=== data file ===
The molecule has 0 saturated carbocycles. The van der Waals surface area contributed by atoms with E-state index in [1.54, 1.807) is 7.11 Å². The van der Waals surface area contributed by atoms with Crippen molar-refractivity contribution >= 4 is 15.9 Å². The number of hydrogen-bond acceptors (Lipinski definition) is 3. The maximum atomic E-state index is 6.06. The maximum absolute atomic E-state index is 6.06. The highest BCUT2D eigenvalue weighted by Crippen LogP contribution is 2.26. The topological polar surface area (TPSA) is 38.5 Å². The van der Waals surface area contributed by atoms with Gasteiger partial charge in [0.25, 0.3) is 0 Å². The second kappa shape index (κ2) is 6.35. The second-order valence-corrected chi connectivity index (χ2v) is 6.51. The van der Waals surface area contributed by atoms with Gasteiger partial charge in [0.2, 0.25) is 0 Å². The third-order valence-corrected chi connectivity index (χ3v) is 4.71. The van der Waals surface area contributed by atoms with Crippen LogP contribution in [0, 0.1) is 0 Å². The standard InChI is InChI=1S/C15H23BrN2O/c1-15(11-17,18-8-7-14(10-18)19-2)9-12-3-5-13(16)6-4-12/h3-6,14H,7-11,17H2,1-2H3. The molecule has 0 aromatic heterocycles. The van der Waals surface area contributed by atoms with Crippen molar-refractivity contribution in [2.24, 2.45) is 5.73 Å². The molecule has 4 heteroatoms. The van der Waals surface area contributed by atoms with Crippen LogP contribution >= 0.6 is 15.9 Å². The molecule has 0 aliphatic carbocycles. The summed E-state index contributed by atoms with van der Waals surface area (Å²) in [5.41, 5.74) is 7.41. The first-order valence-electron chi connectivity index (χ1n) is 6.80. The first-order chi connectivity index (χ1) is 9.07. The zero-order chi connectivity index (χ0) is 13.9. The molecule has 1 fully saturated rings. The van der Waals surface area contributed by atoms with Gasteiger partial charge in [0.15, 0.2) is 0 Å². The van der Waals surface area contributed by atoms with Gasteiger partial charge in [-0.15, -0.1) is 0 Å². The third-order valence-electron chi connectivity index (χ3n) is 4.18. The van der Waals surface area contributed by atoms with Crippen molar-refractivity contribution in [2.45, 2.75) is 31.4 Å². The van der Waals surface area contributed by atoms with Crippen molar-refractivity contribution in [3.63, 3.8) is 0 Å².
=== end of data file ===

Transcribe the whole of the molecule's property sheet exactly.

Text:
The molecule has 0 saturated carbocycles. The van der Waals surface area contributed by atoms with E-state index in [1.54, 1.807) is 7.11 Å². The van der Waals surface area contributed by atoms with Crippen molar-refractivity contribution >= 4 is 15.9 Å². The number of hydrogen-bond acceptors (Lipinski definition) is 3. The maximum atomic E-state index is 6.06. The maximum absolute atomic E-state index is 6.06. The highest BCUT2D eigenvalue weighted by Crippen LogP contribution is 2.26. The topological polar surface area (TPSA) is 38.5 Å². The van der Waals surface area contributed by atoms with Gasteiger partial charge in [0.25, 0.3) is 0 Å². The second kappa shape index (κ2) is 6.35. The second-order valence-corrected chi connectivity index (χ2v) is 6.51. The van der Waals surface area contributed by atoms with Gasteiger partial charge in [0.2, 0.25) is 0 Å². The third-order valence-corrected chi connectivity index (χ3v) is 4.71. The van der Waals surface area contributed by atoms with Crippen LogP contribution in [0, 0.1) is 0 Å². The standard InChI is InChI=1S/C15H23BrN2O/c1-15(11-17,18-8-7-14(10-18)19-2)9-12-3-5-13(16)6-4-12/h3-6,14H,7-11,17H2,1-2H3. The molecule has 0 aromatic heterocycles. The van der Waals surface area contributed by atoms with Crippen molar-refractivity contribution in [2.24, 2.45) is 5.73 Å². The molecule has 4 heteroatoms. The van der Waals surface area contributed by atoms with Crippen LogP contribution >= 0.6 is 15.9 Å². The molecule has 0 aliphatic carbocycles. The summed E-state index contributed by atoms with van der Waals surface area (Å²) in [5.41, 5.74) is 7.41. The first-order valence-electron chi connectivity index (χ1n) is 6.80. The first-order chi connectivity index (χ1) is 9.07. The zero-order chi connectivity index (χ0) is 13.9. The molecule has 1 fully saturated rings. The van der Waals surface area contributed by atoms with Gasteiger partial charge in [0.15, 0.2) is 0 Å². The van der Waals surface area contributed by atoms with Gasteiger partial charge in [-0.15, -0.1) is 0 Å². The third-order valence-electron chi connectivity index (χ3n) is 4.18. The van der Waals surface area contributed by atoms with Crippen molar-refractivity contribution in [2.45, 2.75) is 31.4 Å². The van der Waals surface area contributed by atoms with Crippen molar-refractivity contribution in [3.63, 3.8) is 0 Å².